Coffee

Just as we are dependent on coffee to get through a hard day’s work, it is also the most valuable and widely traded tropical agricultural product. Around 125 million people worldwide depend on coffee for their livelihoods, however, many of the 25 million small holder farmers who produce 80% of the world’s coffee fail to earn a reliable living. 

Coffee Break

Coffee is well known for being a boom and bust commodity. Global coffee production varies from year to year according to weather conditions, disease and other factors, resulting in a coffee market that is inherently unstable and characterized by wide fluctuations in price. This price volatility has significant consequences for those who depend on coffee for their livelihood, making it difficult for growers to predict their income for the coming season and budget for their household and farming needs. 

The coffee supply chain is complex as beans pass through the hands of growers, traders, processors, exporters, roaster, retailers and finally the consumer. Most farmers have little idea of where their coffee goes or what price it ends up selling for. The more lucrative export of green coffee – beans that have been processed ready for export and roasting – is only an option for farmers if they can form cooperatives, purchase processing equipment and organize export or hire a contractor to carry out these services. 

Fairtrade was started in response to the dire struggles of Mexican coffee farmers following the collapse of world coffee prices in the late 1980s. With Fairtrade, certified coffee producer organisations are guaranteed to receive at least the Fairtrade Minimum Price for their coffee, which aims to cover their costs of production and act as a safety net when market prices fall below a sustainable level. Through their producer organisations, farmers also receive the additional Fairtrade Premium to invest in business or community improvements and must use at least 25% of it to enhance productivity and quality, for example by investing in processing facilities. In 2013-14, Fairtrade coffee farmer organizations received over $70 million in Fairtrade Premium. They invested around half in improving the infrastructure, facilities and processes in their organizations.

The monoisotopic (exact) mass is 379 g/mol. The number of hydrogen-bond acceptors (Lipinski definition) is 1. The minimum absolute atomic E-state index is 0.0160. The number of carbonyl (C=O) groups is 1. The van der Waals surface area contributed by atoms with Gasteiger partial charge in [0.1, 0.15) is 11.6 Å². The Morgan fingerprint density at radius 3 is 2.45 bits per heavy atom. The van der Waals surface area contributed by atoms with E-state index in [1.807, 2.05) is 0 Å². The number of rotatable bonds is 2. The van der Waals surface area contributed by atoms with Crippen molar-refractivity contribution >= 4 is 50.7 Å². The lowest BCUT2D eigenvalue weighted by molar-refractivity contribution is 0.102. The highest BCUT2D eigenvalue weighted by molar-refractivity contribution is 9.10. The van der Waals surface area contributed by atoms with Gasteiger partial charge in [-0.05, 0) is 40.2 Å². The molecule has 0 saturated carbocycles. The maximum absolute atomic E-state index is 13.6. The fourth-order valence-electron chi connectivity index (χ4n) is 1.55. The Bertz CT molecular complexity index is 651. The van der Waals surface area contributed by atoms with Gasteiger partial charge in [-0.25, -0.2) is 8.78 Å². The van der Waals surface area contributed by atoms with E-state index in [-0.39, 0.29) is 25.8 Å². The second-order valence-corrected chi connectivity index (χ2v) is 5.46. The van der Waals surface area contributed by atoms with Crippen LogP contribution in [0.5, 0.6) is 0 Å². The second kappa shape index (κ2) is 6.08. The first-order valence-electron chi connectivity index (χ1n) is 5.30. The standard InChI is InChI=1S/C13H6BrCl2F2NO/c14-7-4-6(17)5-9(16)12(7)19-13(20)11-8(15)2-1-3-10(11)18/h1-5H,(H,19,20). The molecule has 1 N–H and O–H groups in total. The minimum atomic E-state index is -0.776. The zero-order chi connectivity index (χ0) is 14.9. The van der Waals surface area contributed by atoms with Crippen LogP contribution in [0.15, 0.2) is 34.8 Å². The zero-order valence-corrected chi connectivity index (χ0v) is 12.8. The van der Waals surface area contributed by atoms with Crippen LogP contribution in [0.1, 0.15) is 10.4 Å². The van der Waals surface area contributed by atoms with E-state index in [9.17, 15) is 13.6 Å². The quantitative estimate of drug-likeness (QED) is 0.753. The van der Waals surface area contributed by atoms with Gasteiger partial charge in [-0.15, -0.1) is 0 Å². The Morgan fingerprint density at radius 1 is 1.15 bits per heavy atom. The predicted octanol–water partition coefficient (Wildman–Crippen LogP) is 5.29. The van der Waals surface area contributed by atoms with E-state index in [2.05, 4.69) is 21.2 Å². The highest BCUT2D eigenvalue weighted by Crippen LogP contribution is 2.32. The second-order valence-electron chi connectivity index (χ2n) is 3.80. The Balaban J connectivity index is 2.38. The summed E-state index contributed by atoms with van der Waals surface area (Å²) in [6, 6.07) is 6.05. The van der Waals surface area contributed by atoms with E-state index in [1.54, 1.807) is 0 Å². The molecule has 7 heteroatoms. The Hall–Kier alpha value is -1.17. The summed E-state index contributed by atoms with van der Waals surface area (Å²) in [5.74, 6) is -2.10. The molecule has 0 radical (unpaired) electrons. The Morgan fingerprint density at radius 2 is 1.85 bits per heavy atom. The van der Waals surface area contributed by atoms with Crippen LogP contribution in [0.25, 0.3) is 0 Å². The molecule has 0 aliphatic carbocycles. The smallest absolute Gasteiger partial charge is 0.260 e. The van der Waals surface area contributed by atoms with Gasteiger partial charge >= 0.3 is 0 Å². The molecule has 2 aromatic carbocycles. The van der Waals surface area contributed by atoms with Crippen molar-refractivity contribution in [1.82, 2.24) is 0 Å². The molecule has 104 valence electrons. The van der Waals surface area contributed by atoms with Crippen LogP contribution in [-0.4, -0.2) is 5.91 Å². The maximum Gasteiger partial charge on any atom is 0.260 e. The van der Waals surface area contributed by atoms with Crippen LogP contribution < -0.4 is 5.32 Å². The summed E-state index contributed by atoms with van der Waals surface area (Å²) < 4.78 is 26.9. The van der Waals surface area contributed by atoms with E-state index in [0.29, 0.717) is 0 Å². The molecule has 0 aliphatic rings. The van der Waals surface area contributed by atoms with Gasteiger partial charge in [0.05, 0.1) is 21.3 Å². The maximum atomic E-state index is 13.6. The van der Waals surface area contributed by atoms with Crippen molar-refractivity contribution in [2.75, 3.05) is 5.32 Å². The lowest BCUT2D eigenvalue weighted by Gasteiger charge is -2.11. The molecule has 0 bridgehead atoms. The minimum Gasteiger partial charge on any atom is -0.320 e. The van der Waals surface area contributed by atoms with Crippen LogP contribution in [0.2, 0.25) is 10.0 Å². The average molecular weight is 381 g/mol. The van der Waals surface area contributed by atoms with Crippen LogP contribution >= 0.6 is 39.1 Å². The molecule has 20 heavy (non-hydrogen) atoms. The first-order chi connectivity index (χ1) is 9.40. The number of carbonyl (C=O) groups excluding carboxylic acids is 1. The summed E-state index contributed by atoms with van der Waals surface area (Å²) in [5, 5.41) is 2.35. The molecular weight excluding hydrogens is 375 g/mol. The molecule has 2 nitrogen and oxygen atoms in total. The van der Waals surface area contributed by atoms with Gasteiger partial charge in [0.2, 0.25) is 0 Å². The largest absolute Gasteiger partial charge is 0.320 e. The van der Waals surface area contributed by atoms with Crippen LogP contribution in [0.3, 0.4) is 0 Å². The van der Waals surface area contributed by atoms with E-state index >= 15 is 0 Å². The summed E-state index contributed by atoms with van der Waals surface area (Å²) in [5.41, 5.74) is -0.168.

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Watch Vision of the Future - a short film that presents portraits of inspiring young people of the Youth Program 
of the coffee producer organization AsoAnei in the Sierra Nevada of Santa Marta, Colombia

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Our Coffee Producers

  • Cenfrocafe

    Cenfrocafe, Peru

    Cenfrocafe is a cooperative of coffee producers in the north-western part of Peru. A number of large Canadian roasters import their coffee beans which are known for their floral and fruity flavours.

  • COMSA worker

    COMSA, Honduras

    Café Organica Marcala (COMSA) is an association of small-scale organic coffee producers located in the La Paz region of western Honduras. Their coffee is used by a number of major Canadian roasters.

  • Jose Malik

    Cooperativa Café Timor (CCT), East Timor

    The Cooperativa Café Timor or CCT is the only Fairtrade organization producing coffee in East Timor. It is based in the districts of Ermera, Ainaro, Aileu, Manufafi and Liquica. Members of this cooperative are traditional small-scale farmers. 

  • ocfcu workers

    Oromia Coffee Farmers Co-operative Union, Ethiopia

    Oromia Coffee Farmers Co-operative Union (OCFCU), the largest Fairtrade coffee producer in Ethiopia, was founded in 1999.

  • Sol & Café

    Sol & Café, Peru

    Sol & Cafe is a cooperative of over a thousand members in the north-western part of Peru. Their high-quality coffee beans are imported by a number of Canadian companies.

  • UCA-San-Juan-worker

    UCA SAN JUAN, Nicaragua

    UCA was founded in 1992 by members of 11 village co-operatives.